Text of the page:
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Home » Latest News » Law firm backs colleague to raise funds for Epilepsy Research UK

Law firm backs colleague to raise funds for Epilepsy Research UK

Law firm backs colleague to raise funds for Epilepsy Research UK
“ There is very little funding for research and most of it is raised through charitable donations ”

Staff at a leading law firm are to embark on a summer of fund-raising in support of a colleague who lost her son to epilepsy.

Rachel Abba’s colleagues at Bridge McFarland will take in such landmarks as Lincoln Castle and Grimsby Dock Tower as they run, cycle, skydive and abseil to raise money in the memory of her son Robert.

The money will go to help Epilepsy Research UK find out more about epilepsy and SUDEP – Sudden Unexpected (Unexplained) Death in Epilepsy. Around 87 people are diagnosed with epilepsy each day and SUDEP claims around 600 lives every year.

Robert, a computer science student, died on 7 January, at home in Scartho, Grimsby, as his family were planning to take him back to De Montfort University in Leicester after the Christmas and New Year break.

Devastation at losing her only child has turned into determination for Rachel, a clinical negligence lawyer at Bridge McFarland’s office in Louth.

She said: “We don’t want this to be the end. We are in touch with the research team at University College London and with Epilepsy Research UK, who work to try and transform the lives of people living with epilepsy for the better by researching the underlying mechanisms epilepsy and SUDEP with a view to finding treatments and, hopefully, eventually a cure for some of the people affected.

“I started looking into it and I realised that there is very little funding for research and most of it is raised through charitable donations. There’s really so little money out there for research and that’s scary because this does kill and it is indiscriminate.”

Robert had his first fit in November 2014. A second followed on Christmas Eve that year and he was diagnosed with epilepsy in the following January.

Rachel said: “Sometimes people are born with it. Sometimes it’s due to a head injury or some form of trauma that affects the brain, but Robert had none of those. He sat down for a lecture at university one day and the next thing he was on the floor and the ambulance and paramedics were there.

“He stopped drinking for three months. He took medication even though he didn’t like it – it affected his memory and moods but he knew the consequences of not taking it could be unthinkable.”

With the help of the medication, Robert got on with his life, continuing his studies, taking a year out to work with School Pod, a company in Leicester, and then returning to complete the final year of his course.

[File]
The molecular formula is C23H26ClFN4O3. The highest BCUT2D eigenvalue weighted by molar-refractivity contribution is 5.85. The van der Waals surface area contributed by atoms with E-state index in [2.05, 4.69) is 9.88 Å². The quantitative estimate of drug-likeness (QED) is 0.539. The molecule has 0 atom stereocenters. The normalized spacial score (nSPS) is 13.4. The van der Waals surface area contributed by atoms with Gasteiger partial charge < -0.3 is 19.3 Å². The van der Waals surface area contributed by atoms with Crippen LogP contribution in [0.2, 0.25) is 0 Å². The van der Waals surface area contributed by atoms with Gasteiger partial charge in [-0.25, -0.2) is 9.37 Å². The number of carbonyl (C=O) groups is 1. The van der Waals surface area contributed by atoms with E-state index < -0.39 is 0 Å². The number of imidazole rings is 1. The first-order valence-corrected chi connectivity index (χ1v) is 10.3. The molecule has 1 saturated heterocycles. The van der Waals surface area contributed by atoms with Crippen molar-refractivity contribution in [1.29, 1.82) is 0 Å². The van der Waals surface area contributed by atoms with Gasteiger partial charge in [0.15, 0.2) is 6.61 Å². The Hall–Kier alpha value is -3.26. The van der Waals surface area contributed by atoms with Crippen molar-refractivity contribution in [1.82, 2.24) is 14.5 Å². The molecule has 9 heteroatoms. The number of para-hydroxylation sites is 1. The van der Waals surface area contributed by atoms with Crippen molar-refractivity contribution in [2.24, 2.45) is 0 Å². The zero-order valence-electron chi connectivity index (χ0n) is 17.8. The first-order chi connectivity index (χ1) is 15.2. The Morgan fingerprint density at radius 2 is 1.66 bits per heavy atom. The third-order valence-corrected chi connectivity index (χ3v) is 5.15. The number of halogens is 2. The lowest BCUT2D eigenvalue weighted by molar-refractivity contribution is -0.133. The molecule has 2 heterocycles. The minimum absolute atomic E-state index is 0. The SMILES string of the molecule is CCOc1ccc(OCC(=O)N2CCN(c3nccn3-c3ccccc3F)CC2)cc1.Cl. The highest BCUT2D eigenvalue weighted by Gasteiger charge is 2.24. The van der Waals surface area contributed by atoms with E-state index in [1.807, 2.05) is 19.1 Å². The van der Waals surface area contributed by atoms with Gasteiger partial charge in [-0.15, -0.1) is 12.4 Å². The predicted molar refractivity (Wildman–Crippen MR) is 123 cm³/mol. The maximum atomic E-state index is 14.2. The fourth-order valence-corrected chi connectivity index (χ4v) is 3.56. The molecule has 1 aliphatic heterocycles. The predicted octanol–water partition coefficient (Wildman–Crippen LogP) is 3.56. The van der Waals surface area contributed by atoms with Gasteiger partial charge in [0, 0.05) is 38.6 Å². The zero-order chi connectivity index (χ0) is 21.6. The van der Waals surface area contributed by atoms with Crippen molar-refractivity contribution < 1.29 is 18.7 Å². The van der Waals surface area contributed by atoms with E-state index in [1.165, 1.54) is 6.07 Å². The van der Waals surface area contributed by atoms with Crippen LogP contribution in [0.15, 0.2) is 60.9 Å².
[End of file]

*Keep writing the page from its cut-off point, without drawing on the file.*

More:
A review of Robert’s condition in November 2016 was optimistic as he had not suffered any fits since March 2016, but within two months he was dead.

Rachel said: “Rob had five fits. Three were in his sleep and that is a risk factor along with his age. His general state of fitness and health was good. He walked everywhere and he had just gone back to running, but he was in a higher risk group.

“There’s nothing in his history at all unless you go back to my paternal grandmother, who had epilepsy. All they know is SUDEP is linked to an epileptic fit but they don’t know why it causes death.”

Fund-raising was started by one of Robert’s best friends, Jonathan Brooke, who set up a JustGiving page in his memory. To date that has raised just short of £1,200. Further fund-raising took place at Robert’s wake at Scartho Bowling Club, where he was a popular member, and has continued since then.

Support for Robert’s family has continued, with fellow students visiting on the weekend of 26 May, which would have been Robert’s 23rd birthday. Next month Rachel will attend the De Montfort University graduation ceremony for her son.

She said: “Bridge McFarland have supported me a lot over the years and certainly since Rob died. They have backed me constantly and my colleagues have selected Epilepsy Research UK as their charity of the year in the Grimsby and Louth offices. I am so grateful that they are helping to raise money – and raise awareness of this condition.”

Rachel’s colleagues have set a target of £5,000. Some will tackle the 100-mile Castle to Coast to Castle charity cycle ride on Thursday 29 June. Others will abseil down the 200-foot Grimsby Dock Tower. A skydive will take place in September and less physically strenuous activities will include a fund-raising quiz.

A memorial page has been set up for Robert at https://www.epilepsyresearch.org.uk/memorial-funds/rob-abba/